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ideal band structure- how many players in the band

Discussion in 'Band Management [BG]' started by black_labb, Mar 13, 2008.

  1. trio

    38 vote(s)
  2. four piece-2 guitars one doubling as vocalist

    25 vote(s)
  3. four piece- 1 guitarist and a dedicated vocalist

    21 vote(s)
  4. five piece- 2 guitars and a vocalist

    11 vote(s)
  5. other- i know there are many other options-post what it is

    20 vote(s)
  1. i was curious what people felt was the ideal band structure. post what your preffered structure is, as well as what type of music it is refering to.

    personally i like a trio. it allows the bass to be more up front and lets the guitar add to the sound. having someone doubling as a singer also allows the vocalist not become bored and impatient in some type of instrumental part, and tryng to cut it short. im not a fan of rythem guitars, as i find that it is un nessisary.

    i tend to like minimalistic forms of rock and punk/post punk such as shellac, nomeansno amongst a variety of other things. im in a band thats slowly getting together, where im playing bass, and im teaching the singer (also my girlfriend) to play guitar with an open tuning and a slide. i was originally playing guitar and was teaching her to play bass, but she wasnt enjoying it too much (and then i started to want to play bass instead of guitar). i think its hard to enjoy bass much before you play another instrument, as its not so upfront in the music, which i think is why many people feel bass isnt as important as guitar.
  2. HollowBassman


    Jun 24, 2007
    Hancock, MD
    Trio. Blues/rock/alternative/country/funk/pop/swing/folk
  3. ive been in trios and quads with 2 guitars. i love both for different reasons, but cant imagine i would ever like being in a group with a dedicated singer. :shudders: works for some, but not for me.
  4. bassaficionado6

    bassaficionado6 Something about gumption

    Jan 7, 2008
    Napa, CA
    I'd like to be in a prog power trio.

    Really badly.
  5. phat daddy

    phat daddy

    Jun 16, 2006
    Tampa Bay, FL
    I like the concept of a four-piece: guitar, bass, keys, & drums with at least 3 people singing if not all of them. I'm the main lead singer in my 4 piece of this setup but everybody contributes both lead and harmony vocals at times. The only reason I didn't vote "trio" is because I think keys are a necessary commodity if you want to pull off any genre you want to, but I love playing in trios where everybody sings as well. I like bands that use as many facets and strengths from as few players as possible to get the biggest, fullest sounding product onstage with the least amount of heads to pay.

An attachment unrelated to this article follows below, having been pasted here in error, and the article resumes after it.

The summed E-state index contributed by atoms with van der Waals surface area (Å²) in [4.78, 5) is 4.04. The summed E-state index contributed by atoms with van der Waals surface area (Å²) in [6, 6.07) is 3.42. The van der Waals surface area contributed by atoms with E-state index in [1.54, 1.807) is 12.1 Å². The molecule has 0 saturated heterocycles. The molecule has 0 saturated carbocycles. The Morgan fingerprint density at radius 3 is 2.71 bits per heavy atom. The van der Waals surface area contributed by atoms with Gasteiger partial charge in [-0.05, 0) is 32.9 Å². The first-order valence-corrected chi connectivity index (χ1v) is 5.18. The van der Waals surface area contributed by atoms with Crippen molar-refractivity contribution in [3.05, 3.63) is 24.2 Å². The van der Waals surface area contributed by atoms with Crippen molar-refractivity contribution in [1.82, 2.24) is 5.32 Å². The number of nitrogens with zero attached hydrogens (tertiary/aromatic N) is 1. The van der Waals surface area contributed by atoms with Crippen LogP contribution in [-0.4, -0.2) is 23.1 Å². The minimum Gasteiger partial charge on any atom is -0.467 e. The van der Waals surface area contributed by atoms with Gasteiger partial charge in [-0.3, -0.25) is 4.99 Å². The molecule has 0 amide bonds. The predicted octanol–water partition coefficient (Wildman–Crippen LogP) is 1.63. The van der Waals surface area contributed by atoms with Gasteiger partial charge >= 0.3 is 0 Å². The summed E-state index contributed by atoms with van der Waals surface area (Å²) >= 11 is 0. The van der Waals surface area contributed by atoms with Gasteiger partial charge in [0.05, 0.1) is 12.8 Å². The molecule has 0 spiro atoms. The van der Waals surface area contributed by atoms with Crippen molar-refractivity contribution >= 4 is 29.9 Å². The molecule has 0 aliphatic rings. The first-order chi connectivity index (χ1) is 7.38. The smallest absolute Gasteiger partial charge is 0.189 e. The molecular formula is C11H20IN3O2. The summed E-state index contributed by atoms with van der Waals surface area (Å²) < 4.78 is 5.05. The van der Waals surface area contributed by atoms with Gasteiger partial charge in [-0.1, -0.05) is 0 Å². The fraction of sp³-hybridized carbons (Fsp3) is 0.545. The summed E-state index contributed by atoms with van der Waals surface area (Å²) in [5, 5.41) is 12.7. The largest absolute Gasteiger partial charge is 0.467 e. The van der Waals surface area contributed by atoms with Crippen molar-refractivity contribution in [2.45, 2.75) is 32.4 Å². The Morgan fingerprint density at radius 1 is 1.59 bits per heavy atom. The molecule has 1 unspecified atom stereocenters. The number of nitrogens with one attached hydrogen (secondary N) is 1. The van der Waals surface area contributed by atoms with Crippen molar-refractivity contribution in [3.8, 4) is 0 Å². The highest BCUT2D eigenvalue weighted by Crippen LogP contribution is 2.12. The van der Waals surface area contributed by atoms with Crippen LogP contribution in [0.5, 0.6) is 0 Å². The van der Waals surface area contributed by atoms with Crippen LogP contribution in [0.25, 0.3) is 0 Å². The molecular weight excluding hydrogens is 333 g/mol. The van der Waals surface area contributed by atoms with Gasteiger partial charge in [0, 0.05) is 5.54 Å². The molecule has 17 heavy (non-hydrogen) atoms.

6. Wm. E. Evans

    Wm. E. Evans

    Jul 19, 2007
    Southeast PA
    Depends, what are you trying to accomplish?

    Originals band - What ever you need to achieve your vision. :)

    Cover band or my ideal band- guitar, keys, bass, drums. Everyone sings. At least one female. The keyboardist could possibly double on acoustic. Guitar and keys split lead vocals duties, bass and drums do occasional "color" lead vocals. Everyone sings backing vox as necessary.

    My thoughts on two guitars and/or lead vocalist; I've seen a lot of primarily classic rock cover bands do lead guitar/lead vox, rhythm guitar/backing vox, bass/backing vox only on "Sweet Emotion", drums. This has it's benefits and drawbacks. Benefits; the lead guitarist is too busy singing to wank over everything. Drawbacks; ends up with too much power in the hands of the lead guitarist/vox.

    The other 4 piece w/o dedicated singer alternative is lead vox/rhythm guitar, lead guitar, bass, drums. The danger with this is unless you have a mature lead guitarist, it's hard to keep them from playing when inappropriate....

    Regardless, with two guitars, make sure their tones compliment each other, e.g. one electric and one acoustic works well, while two guitars playing PRSs through Mesa half stacks with scooped mids, well, *shudders*.

    I think dedicated lead singers would work best if a) you're doing a lot of technical material and require the specialization (ala Dream Theater), or b) you're a party band with a good stage show. Otherwise they're just one more person you have to fit into your rehearsal/gig schedule and split the paycheck with at the end of the night...

    Edit: +1 to phat daddy. :)
  7. Nick Kay

    Nick Kay

    Jul 26, 2007
    Toronto, Ontario